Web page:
Hatteras put the entire interior on a diet: Everything is composite-cored. Starting in the bow, the forward cabin in this layout sports oblique over/under single berths. Other options include a queen-sized island berth on centerline up front. The master stateroom to port features an athwartship island berth and a private head with shower stall. To starboard you’ll find a cabin with another set of over/under singles. Both the forward and midship cabins each have a private head with shower, too. In the salon, the dinette forward seats three or four adults comfortably.

I’m sure it’s the height of interior decorating chic, but I could do without the gold-sand finish on the bulkhead in the master head. It seems to shed onto the floor each time you brush against it. Fortunately, owners can stipulate pretty much any interior finish they wish. Yes, I know, it’s like complaining about the color of a car. Suffice it to say, I’d do it differently.

This 60 sports the ever-popular (and rightly so) mezzanine level, hiding all manner of storage, freezers, insulated drink boxes, etc.

Oddly, the door to the salon slides open toward the outboard side and has several détentes intended to keep your fingers from getting slammed as the boat rolls. I’d much prefer to see a pneumatic ram to open and close the door and it should open into the centerline.

On the other hand, I really liked the heavy-duty rams on the fish boxes. Just stand on the hatch to unlatch it, then step off and the hatch automatically opens. Likewise, once you push the hatch closed, you’ll need to stand on it again to latch it. With hatches this size, it makes lots of sense. And both fish boxes come with split lids for easier access.

Design and Construction
The 60 GT represents the first Hatteras to feature a completely resin-infused hull, rather than one built up from layers of hand-laid fiberglass. The automated resin-infusion process provides a more uniform hull thickness from one hull to the next, as well as the most ideal glass-to-resin ratio. This one-two punch produces a boat that weighs significantly less because of the lowered resin content while providing a more precise fit of bulkheads, stringers and other components for increased strength and durability.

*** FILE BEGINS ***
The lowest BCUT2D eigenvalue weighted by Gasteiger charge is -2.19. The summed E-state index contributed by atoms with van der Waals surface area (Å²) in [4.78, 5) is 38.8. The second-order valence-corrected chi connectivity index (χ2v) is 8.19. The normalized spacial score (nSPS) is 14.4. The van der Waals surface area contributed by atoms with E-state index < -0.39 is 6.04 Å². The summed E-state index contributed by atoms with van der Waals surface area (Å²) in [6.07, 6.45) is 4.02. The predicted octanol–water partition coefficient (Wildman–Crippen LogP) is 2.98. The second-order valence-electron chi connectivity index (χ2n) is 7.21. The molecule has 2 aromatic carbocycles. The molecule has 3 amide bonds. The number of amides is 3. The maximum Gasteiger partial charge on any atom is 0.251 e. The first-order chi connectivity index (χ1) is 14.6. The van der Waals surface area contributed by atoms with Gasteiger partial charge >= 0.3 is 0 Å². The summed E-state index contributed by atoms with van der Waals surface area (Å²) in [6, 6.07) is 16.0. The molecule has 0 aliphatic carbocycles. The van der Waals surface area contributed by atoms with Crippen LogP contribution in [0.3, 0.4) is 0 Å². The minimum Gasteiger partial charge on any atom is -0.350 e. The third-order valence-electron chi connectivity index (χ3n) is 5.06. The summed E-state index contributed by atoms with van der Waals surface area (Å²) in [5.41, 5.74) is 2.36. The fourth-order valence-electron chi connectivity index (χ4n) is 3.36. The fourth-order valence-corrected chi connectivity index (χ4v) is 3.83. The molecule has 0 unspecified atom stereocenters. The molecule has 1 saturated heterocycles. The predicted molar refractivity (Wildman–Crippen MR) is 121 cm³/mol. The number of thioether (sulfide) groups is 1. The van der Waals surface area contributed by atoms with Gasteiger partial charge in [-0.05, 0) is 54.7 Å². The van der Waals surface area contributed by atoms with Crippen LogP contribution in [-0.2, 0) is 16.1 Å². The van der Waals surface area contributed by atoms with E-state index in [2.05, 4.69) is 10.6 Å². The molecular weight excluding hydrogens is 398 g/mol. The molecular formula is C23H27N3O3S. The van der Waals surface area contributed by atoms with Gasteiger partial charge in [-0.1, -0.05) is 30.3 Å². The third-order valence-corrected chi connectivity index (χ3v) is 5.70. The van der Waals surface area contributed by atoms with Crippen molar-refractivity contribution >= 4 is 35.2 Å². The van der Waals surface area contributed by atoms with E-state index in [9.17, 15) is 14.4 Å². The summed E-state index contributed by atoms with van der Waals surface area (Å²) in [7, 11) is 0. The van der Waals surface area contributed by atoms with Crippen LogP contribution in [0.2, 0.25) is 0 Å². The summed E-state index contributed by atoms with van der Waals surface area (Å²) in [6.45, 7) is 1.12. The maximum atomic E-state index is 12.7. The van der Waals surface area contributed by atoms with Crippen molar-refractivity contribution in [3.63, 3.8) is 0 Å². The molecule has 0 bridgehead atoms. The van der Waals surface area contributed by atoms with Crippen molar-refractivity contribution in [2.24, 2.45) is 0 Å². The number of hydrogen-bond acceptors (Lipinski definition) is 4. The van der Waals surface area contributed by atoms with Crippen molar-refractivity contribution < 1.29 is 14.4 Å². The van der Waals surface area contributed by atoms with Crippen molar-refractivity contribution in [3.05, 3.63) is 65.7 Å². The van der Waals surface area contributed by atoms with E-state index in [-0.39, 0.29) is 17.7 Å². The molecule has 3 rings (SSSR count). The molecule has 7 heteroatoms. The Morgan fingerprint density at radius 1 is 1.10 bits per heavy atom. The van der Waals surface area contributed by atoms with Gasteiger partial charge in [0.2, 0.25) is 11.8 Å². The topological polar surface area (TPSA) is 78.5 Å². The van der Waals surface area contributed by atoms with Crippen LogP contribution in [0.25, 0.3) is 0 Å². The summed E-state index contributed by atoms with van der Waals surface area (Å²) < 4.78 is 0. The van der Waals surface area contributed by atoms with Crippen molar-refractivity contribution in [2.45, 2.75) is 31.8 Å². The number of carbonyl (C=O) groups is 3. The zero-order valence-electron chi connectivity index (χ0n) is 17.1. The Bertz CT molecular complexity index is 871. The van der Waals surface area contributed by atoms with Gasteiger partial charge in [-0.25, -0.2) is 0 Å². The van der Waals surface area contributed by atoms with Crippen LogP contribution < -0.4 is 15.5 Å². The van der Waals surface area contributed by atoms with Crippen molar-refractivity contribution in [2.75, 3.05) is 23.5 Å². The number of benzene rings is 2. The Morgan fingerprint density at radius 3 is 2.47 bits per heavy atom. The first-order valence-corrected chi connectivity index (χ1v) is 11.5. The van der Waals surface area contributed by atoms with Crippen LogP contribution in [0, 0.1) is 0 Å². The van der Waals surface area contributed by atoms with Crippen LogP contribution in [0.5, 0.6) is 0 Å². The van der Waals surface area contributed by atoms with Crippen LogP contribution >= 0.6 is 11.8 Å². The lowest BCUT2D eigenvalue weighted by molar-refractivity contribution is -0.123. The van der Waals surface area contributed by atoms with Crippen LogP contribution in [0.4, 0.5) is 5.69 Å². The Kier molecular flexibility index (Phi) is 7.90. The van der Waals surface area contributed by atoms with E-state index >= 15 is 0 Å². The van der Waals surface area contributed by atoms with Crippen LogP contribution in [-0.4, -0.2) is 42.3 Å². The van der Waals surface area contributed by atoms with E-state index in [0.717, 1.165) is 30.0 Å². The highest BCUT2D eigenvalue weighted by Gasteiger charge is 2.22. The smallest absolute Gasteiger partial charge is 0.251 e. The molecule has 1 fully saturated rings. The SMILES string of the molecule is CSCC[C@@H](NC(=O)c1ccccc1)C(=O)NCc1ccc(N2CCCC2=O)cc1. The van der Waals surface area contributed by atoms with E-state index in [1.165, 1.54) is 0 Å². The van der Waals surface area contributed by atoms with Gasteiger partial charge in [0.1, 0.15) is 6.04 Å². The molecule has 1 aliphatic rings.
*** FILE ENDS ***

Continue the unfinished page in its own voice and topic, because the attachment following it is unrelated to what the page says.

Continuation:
Despite the few fine-tuning complaints I’ve voiced, I really like this Hatteras. It has a long list of terrific features that every sport-fishing boat should have – but often doesn’t. For example, I appreciate that the entire foredeck is solid nonskid. Owners who never venture out to the foredeck often don’t care, but the mate who has to anchor or handle dock lines certainly does. And every boat should come with fresh-water washdown outlets up in the tower, in the anchor locker and on the flybridge.

For the hard-core fisherman, the Hatteras 60 comes in a 60 GT Tournament Edition (which we tested). This three-stateroom, two-head package includes an engine upgrade to 1,800 hp, custom hull color and a wraparound windshield styling element. Owners of the GT Tournament Edition can expect a top-end speed of 40 knots and a cruise of 35-plus knots at 2,000 rpm. Combine this performance package with custom bow rails and the optional Carolina Edition teak package, and you’ll have a boat that will sit proud at any tournament.


WEIGHT……85,500 pounds
DEADRISE……2 degrees
FUEL……1,800 gallons**
WATER……200 gallons
Twin 1,800 hp Cat C32 ACERT diesels**
MSRP……**$3,000,000 (approx. as tested)